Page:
(ii) The horizon stretching behind the Triumph of Galatea is hilly, with numerous buildings - not the open sky above the sea.
(iii) The drapery above and below the putto blowing the horn (above Galatea's left hand) is not included in the drawing - nor is the large crack.
(iv) The bowl's rim-mount is shown with two alternative designs for the enamelled gold rim. The left-hand rim-mount is a pseudo-classical garland of fruit set with a gem-stone at regular intervals. The oblong fret design (in the right-hand half) of the rim-mount was the alternative chosen by the goldsmith when making the Waddesdon Bequest version, and it corresponds closely to the final result.
The drawing has pencilled annotations in Vasters' handwriting recording the number of rubies and diamonds to be used in all the mounts, except on the foot. This drawing, therefore, would enable the patron to see the effect of the two types of rim-mount on the 'heron' cup. However, the oblong fret design is shown on the foot-rim without the corresponding alternative (in the left-hand half), perhaps indicating a certain preference on the part of the goldsmith.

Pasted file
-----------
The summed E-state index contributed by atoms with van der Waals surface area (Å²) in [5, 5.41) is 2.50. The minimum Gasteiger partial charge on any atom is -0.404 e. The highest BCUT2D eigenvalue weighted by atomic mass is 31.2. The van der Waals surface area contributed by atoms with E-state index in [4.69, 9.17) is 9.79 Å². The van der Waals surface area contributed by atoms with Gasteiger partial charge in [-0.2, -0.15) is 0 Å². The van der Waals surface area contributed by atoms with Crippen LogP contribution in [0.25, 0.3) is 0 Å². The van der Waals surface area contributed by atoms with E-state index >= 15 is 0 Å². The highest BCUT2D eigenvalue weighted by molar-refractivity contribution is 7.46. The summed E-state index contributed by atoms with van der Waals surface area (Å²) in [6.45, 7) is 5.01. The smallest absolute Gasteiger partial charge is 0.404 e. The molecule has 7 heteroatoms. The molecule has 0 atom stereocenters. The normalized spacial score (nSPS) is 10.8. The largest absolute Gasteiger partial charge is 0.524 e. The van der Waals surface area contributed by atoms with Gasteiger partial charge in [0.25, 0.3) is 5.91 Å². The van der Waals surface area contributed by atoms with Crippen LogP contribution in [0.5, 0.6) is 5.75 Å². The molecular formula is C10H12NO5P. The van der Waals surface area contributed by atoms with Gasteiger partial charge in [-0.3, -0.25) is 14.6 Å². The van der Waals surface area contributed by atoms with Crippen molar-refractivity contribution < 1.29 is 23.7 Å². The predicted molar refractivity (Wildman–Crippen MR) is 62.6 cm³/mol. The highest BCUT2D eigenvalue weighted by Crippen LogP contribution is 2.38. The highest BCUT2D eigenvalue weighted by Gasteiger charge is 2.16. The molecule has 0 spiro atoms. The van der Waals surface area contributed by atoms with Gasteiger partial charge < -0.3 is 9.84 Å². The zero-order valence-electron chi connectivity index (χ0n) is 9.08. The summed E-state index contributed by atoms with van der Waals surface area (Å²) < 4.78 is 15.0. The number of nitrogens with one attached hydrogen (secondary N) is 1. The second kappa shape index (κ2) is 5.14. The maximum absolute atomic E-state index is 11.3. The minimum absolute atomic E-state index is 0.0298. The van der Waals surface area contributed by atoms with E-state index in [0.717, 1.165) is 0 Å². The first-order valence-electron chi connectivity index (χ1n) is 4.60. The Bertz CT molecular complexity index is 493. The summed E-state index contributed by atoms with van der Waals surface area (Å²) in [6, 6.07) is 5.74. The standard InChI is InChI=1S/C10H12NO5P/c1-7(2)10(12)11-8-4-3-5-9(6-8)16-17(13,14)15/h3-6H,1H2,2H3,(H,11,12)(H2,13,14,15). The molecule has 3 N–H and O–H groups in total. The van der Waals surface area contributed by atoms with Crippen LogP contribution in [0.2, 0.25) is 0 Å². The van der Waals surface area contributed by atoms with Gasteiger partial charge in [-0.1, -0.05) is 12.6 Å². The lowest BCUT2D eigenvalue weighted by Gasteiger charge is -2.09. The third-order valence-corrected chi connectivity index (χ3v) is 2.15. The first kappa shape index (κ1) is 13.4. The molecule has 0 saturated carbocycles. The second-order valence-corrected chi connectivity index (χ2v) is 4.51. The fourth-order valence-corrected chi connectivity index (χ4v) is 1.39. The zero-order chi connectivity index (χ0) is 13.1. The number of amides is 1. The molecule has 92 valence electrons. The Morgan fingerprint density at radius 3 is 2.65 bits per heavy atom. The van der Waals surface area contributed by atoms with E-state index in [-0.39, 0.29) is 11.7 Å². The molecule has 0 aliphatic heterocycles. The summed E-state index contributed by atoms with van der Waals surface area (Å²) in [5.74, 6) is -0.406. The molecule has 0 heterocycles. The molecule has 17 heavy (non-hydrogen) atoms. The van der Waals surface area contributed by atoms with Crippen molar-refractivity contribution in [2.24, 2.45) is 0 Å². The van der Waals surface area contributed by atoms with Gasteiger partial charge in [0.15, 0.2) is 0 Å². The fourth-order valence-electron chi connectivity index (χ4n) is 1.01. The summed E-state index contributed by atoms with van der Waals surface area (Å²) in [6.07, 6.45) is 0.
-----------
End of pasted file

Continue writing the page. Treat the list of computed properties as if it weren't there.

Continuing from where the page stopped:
Any doubts about Reinhold Vasters' involvement in the production of the Waddesdon Bequest version are dispelled by the survival of a second sheet of twelve detailed coloured drawings (E. 3452-1919). This sheet is pasted to a large board along with several other sheets of jewellery designs (gold enamelled mounts, swags and even figures) without any indication that it relates to the rock-crystal 'heron' cup drawing (E. 2660-1919). On another large board one drawing (E. 3449-191) can be related to the mount on the foot of the 'heron' cup, and there may have been others that are now lost. The twelve detailed coloured drawings, annotated in ink with identifying letters (A-L) and the number of each required, also provide a record of the separate elements (like the raised settings for the gemstones and four different reliefs of fruits). Again, they correspond closely to the final version and leave no room for doubt that the workshop of Reinhold Vasters was responsible for the production of the gold, enamelled and gem-set mounts.